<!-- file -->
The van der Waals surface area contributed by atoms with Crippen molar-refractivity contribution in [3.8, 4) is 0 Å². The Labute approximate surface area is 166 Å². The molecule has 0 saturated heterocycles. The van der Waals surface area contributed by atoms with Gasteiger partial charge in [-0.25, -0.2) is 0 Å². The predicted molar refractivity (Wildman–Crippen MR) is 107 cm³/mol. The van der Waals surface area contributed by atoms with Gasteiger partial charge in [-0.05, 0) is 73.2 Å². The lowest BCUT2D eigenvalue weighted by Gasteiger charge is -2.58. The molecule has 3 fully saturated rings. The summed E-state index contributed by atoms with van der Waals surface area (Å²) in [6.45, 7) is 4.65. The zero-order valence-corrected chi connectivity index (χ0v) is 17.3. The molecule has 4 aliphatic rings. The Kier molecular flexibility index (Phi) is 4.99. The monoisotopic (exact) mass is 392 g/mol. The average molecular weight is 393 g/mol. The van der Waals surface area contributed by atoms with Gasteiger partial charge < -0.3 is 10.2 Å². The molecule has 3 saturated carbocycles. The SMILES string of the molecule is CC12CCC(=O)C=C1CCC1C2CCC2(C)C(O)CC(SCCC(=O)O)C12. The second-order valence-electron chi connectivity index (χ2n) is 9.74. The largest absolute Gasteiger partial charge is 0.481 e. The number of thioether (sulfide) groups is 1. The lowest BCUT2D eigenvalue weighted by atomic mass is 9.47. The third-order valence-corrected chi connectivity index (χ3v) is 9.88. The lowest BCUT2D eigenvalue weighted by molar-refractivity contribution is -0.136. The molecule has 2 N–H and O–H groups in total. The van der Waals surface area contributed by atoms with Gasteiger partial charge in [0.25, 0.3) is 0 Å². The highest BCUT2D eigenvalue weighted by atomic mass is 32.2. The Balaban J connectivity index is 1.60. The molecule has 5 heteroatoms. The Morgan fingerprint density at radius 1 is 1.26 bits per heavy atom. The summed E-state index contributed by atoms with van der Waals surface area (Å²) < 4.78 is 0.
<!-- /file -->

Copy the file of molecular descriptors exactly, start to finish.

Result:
The van der Waals surface area contributed by atoms with Crippen molar-refractivity contribution in [3.8, 4) is 0 Å². The Labute approximate surface area is 166 Å². The molecule has 0 saturated heterocycles. The van der Waals surface area contributed by atoms with Gasteiger partial charge in [-0.25, -0.2) is 0 Å². The predicted molar refractivity (Wildman–Crippen MR) is 107 cm³/mol. The van der Waals surface area contributed by atoms with Gasteiger partial charge in [-0.05, 0) is 73.2 Å². The lowest BCUT2D eigenvalue weighted by Gasteiger charge is -2.58. The molecule has 3 fully saturated rings. The summed E-state index contributed by atoms with van der Waals surface area (Å²) in [6.45, 7) is 4.65. The zero-order valence-corrected chi connectivity index (χ0v) is 17.3. The molecule has 4 aliphatic rings. The Kier molecular flexibility index (Phi) is 4.99. The monoisotopic (exact) mass is 392 g/mol. The average molecular weight is 393 g/mol. The van der Waals surface area contributed by atoms with Gasteiger partial charge < -0.3 is 10.2 Å². The molecule has 3 saturated carbocycles. The SMILES string of the molecule is CC12CCC(=O)C=C1CCC1C2CCC2(C)C(O)CC(SCCC(=O)O)C12. The second-order valence-electron chi connectivity index (χ2n) is 9.74. The largest absolute Gasteiger partial charge is 0.481 e. The number of thioether (sulfide) groups is 1. The lowest BCUT2D eigenvalue weighted by atomic mass is 9.47. The third-order valence-corrected chi connectivity index (χ3v) is 9.88. The lowest BCUT2D eigenvalue weighted by molar-refractivity contribution is -0.136. The molecule has 2 N–H and O–H groups in total. The van der Waals surface area contributed by atoms with Gasteiger partial charge in [0.25, 0.3) is 0 Å². The highest BCUT2D eigenvalue weighted by atomic mass is 32.2. The Balaban J connectivity index is 1.60. The molecule has 5 heteroatoms. The Morgan fingerprint density at radius 1 is 1.26 bits per heavy atom. The summed E-state index contributed by atoms with van der Waals surface area (Å²) < 4.78 is 0.